Federal Court Rejects New Jersey’s Motion to Dismiss in Legal Challenge of Expanded NJ WARN Act

Last Friday, the United States District Court for the District of New Jersey denied the motion to dismiss ERIC’s legal challenge of the expanded NJ WARN Act filed by the State of New Jersey, allowing our lawsuit to move forward. In its motion, the State argued that ERIC lacks standing to sue, that the issue at hand is not yet ripe, and that New Jersey Department of Labor and Workforce Development Commissioner Robert Asaro-Angelo lacks proper enforcement authority under the expanded law to justify being made a party defendant in this case.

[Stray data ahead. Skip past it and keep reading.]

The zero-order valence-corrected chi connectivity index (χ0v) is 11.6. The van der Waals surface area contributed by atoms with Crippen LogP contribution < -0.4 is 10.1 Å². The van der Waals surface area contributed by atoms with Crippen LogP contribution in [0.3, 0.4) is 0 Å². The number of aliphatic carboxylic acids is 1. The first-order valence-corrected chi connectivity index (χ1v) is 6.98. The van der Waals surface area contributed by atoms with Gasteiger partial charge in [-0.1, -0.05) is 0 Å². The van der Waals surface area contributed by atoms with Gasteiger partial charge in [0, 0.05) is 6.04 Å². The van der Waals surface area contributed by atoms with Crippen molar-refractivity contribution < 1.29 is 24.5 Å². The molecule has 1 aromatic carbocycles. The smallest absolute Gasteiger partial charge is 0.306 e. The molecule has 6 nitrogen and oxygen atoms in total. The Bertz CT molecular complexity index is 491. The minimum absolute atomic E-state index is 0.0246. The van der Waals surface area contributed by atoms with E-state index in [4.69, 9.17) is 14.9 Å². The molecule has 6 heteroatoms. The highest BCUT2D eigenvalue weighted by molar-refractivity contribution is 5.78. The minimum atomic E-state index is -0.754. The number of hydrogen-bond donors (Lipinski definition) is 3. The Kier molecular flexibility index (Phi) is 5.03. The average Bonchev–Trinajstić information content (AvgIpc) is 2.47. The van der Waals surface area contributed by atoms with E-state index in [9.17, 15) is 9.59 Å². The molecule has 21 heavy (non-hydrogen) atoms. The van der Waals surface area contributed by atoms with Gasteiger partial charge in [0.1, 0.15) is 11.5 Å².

In the released opinion, Judge Martinotti addressed and rejected each of the arguments made by the State, instead siding with the arguments that ERIC made in our filed response to the State’s motion to dismiss. The judge found that ERIC has organizational standing, that the issue at hand is purely legal and therefore ripe, and that Commissioner Asaro-Angelo does, in fact, have proper enforcement authority in the law at hand under the precedent of Ex parte Young.
This win comes just a day after ERIC filed our motion for summary judgment, arguing that no issue of material fact exists in the case and that the Court should issue a final ruling in ERIC’s favor. This newest motion builds upon ERIC’s original complaint filed back in August and reiterates our argument that the requirements of the expanded New Jersey WARN Act collectively force employers to create an ongoing administrative scheme, that this sort of state action is expressly forbidden by ERISA, and that future enforcement of the act should therefore be enjoined.
For more information on ERIC’s recently filed motion for summary judgment, click here.